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RIP Rusty Bitton 

'He was so desperately in search of peace'

Allura (left) and her mother Jennifer Clifford (right) reminisce as they look at a photo of Russell "Rusty" Bitton, circa 2003, in which he's holding a 3-year-old Allura, Clifford's other two children and a cousin.

Jenny Bowler

Allura (left) and her mother Jennifer Clifford (right) reminisce as they look at a photo of Russell "Rusty" Bitton, circa 2003, in which he's holding a 3-year-old Allura, Clifford's other two children and a cousin.

Russell Bitton died on the streets of Boise on Oct. 28, 2014. That name may not ring a bell, unless we add a marginalizing description, such as "that homeless guy who was beaten to death under the Americana Boulevard overpass."

The 37-year-old Bitton, better known as Rusty, struggled with alcohol. More importantly, though, he had many more good days than bad: Bitton was a father of two, a skilled machinist, a talented guitar player and the people who knew him best say he was courageous.

"As hard as Rusty struggled, he went out a hero. If he had nothing else, he left us with something to be proud of," said Jennifer Clifford. "And I'm proud to say that we had a child together."

Jennifer looked down at photograph of Bitton from 2003. He had his arms stretched around their daughter Allura Clifford, Clifford's other two children and a cousin. Jennifer could still see many of Bitton's features in her now-16-year-old daughter.

"You can see that she has his chin," said Jennifer. "And those eye... those eyes, definitely."

Allura smiled, remembering better days with her father.

"He moved to Boise from Utah just a few months before he died, just to be closer to us," she said. "He would come to visit my mother and me at the City of Light [Home for Women]. But he still struggled. He was picked up and sent to jail. I think it was for public intoxication, but he sent me a letter from jail that said how much he wanted to be sober. When he got out, he called me from an AA meeting. That was two days before he died. We were supposed to meet but..." Allura's voice trailed off.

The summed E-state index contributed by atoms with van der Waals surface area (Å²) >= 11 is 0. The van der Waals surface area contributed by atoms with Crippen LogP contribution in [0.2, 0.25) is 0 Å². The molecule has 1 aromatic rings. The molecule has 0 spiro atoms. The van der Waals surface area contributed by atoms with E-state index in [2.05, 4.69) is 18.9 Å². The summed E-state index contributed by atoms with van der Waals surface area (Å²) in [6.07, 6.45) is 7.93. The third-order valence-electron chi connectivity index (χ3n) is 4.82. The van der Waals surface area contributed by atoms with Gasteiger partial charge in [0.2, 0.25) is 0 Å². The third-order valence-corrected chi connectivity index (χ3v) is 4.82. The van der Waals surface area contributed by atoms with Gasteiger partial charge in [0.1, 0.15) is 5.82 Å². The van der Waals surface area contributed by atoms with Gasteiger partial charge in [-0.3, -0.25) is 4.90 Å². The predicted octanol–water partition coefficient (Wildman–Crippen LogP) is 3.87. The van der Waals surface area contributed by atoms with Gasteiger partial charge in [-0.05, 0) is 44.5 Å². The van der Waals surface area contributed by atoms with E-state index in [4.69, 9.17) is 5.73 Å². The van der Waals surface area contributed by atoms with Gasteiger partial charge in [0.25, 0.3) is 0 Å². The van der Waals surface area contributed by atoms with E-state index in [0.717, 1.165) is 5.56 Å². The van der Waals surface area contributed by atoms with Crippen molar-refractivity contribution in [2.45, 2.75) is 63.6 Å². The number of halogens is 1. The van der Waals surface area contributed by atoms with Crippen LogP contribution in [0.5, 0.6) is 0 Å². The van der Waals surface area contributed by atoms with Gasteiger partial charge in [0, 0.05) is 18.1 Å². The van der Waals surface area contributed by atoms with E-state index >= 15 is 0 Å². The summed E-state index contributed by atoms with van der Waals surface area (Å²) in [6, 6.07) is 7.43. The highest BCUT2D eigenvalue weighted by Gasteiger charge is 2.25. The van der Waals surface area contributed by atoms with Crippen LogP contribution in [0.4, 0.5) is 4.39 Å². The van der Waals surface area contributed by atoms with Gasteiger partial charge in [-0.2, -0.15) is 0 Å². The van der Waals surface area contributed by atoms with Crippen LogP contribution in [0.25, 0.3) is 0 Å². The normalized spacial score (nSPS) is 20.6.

Bitton's body was discovered in the early morning hours of Oct. 28. He had died of blunt force trauma to the head. Nearly two-and-a-half months later, on Jan. 15, Ada County prosecutors charged 24-year-old Scotty Turnbull with second-degree murder in connection with the beating death. Turnbull is also charged with severely beating another man and woman the night before he attacked Bitton.

"One day Rusty brought a man and a woman over to see us at City Light," Jennifer recalled. "I'm almost certain they were the ones that were beaten just before Rusty was beaten to death."

Indeed, it was the assault on the woman that prompted Bitton to stand up to Turnbull, which ultimately cost Bitton his life, according to Jennifer.

"That woman was beaten close to death," she said. "I need to tell you that the Boise Police Department and prosecutor's office have been great. The amount of investigation that they conducted was amazing. Allura and I and Rusty's family from Utah all met with a victim coordinator just before the holidays and they assured us that they needed to make sure nothing would fall through the cracks before they pressed charges."

Tears flowed during Boise Weekly's conversation with the Cliffords, who are both looking to the future. Jennifer is about to graduate from City Light's 18-month recovery program, and she said she will soon renew her nursing license. Allura will graduate from Boise's Frank Church High School, where she's on the honor roll, and she is looking forward to college.

It's important that people know Bitton as much more than "that homeless guy," Allura and Jennifer said.

"I was so frustrated that the media said he was homeless on the streets of Boise for so long," said Jennifer. "He tried so hard. Yes, he stayed at the River of Life [Men's Shelter] and Interfaith Sanctuary, but he was this amazing man. I had a sense that he was so desperately in search of peace. That was his intent: to be the man that Allura wanted him to be. If that's all he could do, he did a lot."

Wiping away tears, Jennifer added, "Gosh, what's the matter with me ... Do you think you could write something nice about him?"

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